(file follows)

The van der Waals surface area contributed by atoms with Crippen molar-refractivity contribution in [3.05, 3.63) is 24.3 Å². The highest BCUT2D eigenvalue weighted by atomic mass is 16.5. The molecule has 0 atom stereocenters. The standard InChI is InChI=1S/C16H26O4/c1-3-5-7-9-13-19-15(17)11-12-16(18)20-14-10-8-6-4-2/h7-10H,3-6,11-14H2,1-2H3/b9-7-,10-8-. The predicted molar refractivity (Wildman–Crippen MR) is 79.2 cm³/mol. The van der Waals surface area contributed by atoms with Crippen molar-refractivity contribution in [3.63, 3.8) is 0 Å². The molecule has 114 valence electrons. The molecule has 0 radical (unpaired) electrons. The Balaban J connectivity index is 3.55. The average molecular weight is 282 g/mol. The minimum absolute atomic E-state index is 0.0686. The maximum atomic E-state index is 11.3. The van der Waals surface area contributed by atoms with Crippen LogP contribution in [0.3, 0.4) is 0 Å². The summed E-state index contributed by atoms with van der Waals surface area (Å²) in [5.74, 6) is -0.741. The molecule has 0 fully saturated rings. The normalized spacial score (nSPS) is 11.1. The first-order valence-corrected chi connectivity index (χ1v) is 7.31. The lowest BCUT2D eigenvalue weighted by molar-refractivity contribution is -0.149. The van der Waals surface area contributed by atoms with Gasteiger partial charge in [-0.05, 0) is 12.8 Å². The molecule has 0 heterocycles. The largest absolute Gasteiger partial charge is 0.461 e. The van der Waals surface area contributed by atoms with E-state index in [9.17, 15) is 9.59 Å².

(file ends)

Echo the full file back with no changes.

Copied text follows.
The van der Waals surface area contributed by atoms with Crippen molar-refractivity contribution in [3.05, 3.63) is 24.3 Å². The highest BCUT2D eigenvalue weighted by atomic mass is 16.5. The molecule has 0 atom stereocenters. The standard InChI is InChI=1S/C16H26O4/c1-3-5-7-9-13-19-15(17)11-12-16(18)20-14-10-8-6-4-2/h7-10H,3-6,11-14H2,1-2H3/b9-7-,10-8-. The predicted molar refractivity (Wildman–Crippen MR) is 79.2 cm³/mol. The van der Waals surface area contributed by atoms with Crippen molar-refractivity contribution in [3.63, 3.8) is 0 Å². The molecule has 114 valence electrons. The molecule has 0 radical (unpaired) electrons. The Balaban J connectivity index is 3.55. The average molecular weight is 282 g/mol. The minimum absolute atomic E-state index is 0.0686. The maximum atomic E-state index is 11.3. The van der Waals surface area contributed by atoms with Crippen LogP contribution in [0.3, 0.4) is 0 Å². The summed E-state index contributed by atoms with van der Waals surface area (Å²) in [5.74, 6) is -0.741. The molecule has 0 fully saturated rings. The normalized spacial score (nSPS) is 11.1. The first-order valence-corrected chi connectivity index (χ1v) is 7.31. The lowest BCUT2D eigenvalue weighted by molar-refractivity contribution is -0.149. The van der Waals surface area contributed by atoms with Gasteiger partial charge in [-0.05, 0) is 12.8 Å². The molecule has 0 heterocycles. The largest absolute Gasteiger partial charge is 0.461 e. The van der Waals surface area contributed by atoms with E-state index in [9.17, 15) is 9.59 Å².